This from PubMed, sorry if it's appeared here before:

"Both genetic background and environmental factors, very probably viruses, appear to play a role in the etiology of multiple sclerosis (MS). Lessons from viral experimental models suggest that many different viruses may trigger inflammatory demyelinating diseases resembling MS. Theiler's virus, a picornavirus, induces in susceptible strains of mice early acute disease resembling encephalomyelitis followed by late chronic demyelinating disease, which is one of the best, if not the best, animal model for MS. During early acute disease the virus replicates in gray matter of the central nervous system but is eliminated to very low titers 2 weeks postinfection. Late chronic demyelinating disease becomes clinically apparent approximately 2 weeks later and is characterized by extensive demyelinating lesions and mononuclear cell infiltrates, progressive spinal cord atrophy, and axonal loss. Myelin damage is immunologically mediated, but it is not clear whether it is due to molecular mimicry or epitope spreading. Cytokines, nitric oxide/reactive nitrogen species, and costimulatory molecules are involved in the pathogenesis of both diseases. Close similarities between Theiler's virus-induced demyelinating disease in mice and MS in humans, include the following: major histocompatibility complex-dependent susceptibility; substantial similarities in neuropathology, including axonal damage and remyelination; and paucity of T-cell apoptosis in demyelinating disease. Both diseases are immunologically mediated. These common features emphasize the close similarities of Theiler's virus-induced demyelinating disease in mice and MS in humans."

PMID: 14726460 [PubMed - indexed for MEDLINE]

The viral connection intrigues me; I have read a bit about epitope spreading and it seems to have enormous relevance to immune system tolerance, B and T cell activation, and immune reactivity. In a nutshell it seems that the epitope, (the peptide chain on the surface of an antigen which fits into the paratope on the surface of the antibody), isn't just a single key which, if blocked, would stop the disease, but a continuously evolving "set of keys" which constantly "remind" the body to attack itself, (not a great explanation, but I can't think of a better one at the minute). Epitope spreading is normally a useful thing because it enables the immune system to attack foreign tissue on a much broader front, but in auto-immune disease, (IF, that is, MS is autoimmune), the normal control mechanisms are faulty, possibly for genetic reasons. Interesting that the virus replicates in grey matter first--a possible route by which the immune system sensitises to axons??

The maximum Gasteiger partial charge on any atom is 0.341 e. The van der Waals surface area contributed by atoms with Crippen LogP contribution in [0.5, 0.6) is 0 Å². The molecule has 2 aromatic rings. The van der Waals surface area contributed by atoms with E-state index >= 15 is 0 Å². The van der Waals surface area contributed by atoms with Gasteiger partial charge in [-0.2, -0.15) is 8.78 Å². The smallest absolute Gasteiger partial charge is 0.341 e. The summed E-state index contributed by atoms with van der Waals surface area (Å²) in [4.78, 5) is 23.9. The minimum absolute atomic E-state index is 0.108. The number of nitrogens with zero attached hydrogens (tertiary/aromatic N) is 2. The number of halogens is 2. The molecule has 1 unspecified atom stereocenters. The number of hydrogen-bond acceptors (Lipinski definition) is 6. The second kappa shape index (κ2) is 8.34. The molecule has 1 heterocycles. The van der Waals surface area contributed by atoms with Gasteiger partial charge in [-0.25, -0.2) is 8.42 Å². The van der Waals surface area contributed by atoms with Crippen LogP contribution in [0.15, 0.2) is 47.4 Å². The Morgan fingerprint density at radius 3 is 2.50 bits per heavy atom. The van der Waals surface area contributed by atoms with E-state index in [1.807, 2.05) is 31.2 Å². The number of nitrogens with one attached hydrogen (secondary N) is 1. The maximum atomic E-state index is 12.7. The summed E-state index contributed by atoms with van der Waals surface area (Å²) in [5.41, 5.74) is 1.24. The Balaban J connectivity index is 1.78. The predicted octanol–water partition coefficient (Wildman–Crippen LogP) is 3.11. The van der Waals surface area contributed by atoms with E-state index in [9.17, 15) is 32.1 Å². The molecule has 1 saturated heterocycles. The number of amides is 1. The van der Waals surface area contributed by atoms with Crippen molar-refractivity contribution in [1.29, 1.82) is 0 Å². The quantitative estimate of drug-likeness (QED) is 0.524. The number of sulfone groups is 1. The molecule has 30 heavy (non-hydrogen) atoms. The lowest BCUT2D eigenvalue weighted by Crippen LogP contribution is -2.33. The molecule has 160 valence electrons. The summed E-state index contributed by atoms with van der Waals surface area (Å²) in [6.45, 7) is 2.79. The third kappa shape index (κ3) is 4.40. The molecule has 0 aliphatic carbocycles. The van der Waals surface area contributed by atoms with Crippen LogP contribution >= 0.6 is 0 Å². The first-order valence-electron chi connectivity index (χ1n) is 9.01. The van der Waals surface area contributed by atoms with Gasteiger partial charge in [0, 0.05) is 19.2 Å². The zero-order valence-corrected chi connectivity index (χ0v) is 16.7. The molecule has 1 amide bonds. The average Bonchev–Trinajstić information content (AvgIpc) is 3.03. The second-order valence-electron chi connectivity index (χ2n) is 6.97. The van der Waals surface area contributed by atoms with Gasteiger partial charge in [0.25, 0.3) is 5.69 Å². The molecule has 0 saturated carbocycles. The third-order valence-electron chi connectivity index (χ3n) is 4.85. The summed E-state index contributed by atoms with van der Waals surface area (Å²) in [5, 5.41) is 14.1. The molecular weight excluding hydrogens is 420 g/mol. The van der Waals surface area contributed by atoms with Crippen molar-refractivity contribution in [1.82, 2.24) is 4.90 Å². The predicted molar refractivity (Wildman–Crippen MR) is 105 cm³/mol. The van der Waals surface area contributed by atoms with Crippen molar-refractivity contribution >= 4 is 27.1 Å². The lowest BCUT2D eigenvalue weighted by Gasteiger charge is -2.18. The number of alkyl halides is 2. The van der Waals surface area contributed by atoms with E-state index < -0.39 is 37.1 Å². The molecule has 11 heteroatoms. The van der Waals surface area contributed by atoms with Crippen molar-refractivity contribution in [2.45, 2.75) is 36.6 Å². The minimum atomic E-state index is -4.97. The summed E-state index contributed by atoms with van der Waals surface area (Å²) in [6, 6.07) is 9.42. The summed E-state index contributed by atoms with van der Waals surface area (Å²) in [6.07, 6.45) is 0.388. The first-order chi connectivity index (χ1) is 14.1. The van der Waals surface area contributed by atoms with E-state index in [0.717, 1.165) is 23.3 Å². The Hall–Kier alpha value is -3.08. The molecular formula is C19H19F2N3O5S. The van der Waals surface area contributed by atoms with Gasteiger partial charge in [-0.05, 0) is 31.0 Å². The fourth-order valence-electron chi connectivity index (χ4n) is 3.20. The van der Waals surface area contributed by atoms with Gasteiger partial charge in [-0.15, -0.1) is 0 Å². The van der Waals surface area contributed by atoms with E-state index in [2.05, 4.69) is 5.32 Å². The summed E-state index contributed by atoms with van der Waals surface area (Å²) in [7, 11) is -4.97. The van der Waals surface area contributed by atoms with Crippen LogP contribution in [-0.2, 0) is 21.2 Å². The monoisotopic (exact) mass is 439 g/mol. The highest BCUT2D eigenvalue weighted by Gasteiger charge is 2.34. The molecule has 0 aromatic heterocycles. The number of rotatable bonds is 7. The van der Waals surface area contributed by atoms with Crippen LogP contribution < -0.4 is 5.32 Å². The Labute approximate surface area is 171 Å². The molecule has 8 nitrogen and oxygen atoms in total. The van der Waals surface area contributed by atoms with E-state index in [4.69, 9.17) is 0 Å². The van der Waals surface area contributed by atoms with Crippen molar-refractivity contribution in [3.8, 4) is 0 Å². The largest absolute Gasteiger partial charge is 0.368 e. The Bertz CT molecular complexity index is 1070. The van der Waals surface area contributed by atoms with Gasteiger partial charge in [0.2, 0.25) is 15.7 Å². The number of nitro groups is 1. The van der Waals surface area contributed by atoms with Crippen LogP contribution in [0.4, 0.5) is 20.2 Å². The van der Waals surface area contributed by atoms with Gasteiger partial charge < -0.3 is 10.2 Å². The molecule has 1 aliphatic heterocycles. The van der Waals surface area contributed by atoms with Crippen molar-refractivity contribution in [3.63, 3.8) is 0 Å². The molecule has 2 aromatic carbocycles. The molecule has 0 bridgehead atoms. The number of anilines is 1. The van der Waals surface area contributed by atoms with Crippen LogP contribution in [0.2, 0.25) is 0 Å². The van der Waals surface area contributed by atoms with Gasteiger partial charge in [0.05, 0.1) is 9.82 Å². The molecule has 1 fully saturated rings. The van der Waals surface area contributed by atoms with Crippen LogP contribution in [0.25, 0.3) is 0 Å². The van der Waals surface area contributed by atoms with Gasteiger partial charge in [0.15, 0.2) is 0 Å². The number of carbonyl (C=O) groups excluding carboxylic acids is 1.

Anyway, I'd better go now because I can't stop laughing... I have to use speech recognition software in order to write and it has quite a few problems with technical words -- below are a few examples:

"epitope"=a Peto, editor of, added Tote,
"paratope " parrot to have, bit parrot top-up it, baritone, Parrott hope, para top-up.
"Encephalomyelitis" in Chevallot my light this, in care poliomyelitis, a Catalan myelitis, Inca Fulham highlight this, and cattle are my lighters, any careful a myelitis , think of Le my life to us.

Technology, eh? Oh well, I have got a rotten cold, so I'm quite hard to understand!

Dom.
Last edited by TwistedHelix on Sun Jan 21, 2007 7:53 am, edited 2 times in total.
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Re: Remyelination in THREE animal models?

Postby beyondms » Sun Jan 21, 2007 6:24 am

TwistedHelix wrote: Whereas Fampridine-SR may restore function by pharmacologically compensating for myelin loss in some axons, these antibodies may actually replace the lost myelin, which may provide additional benefit."


Keep your eye on Accorda, I think they will be the biotech compnay with the most positive surprises for MS. By the way, 15 years? More like 5 to 7 years away.....

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Postby CureOrBust » Sun Jan 21, 2007 11:46 pm

art wrote:The 3 models I am aware of are EAE, Theiler's Virus, and a marmoset model. Although there are a number of variants of EAE.
I can only remember reading studies that have used EAE. I did a search on "Theiler's Virus" and the stuff I get back from google scholar talks about the model itself, not what reverses it. What has been found to be effective against this model? are there results against this model for the crabs?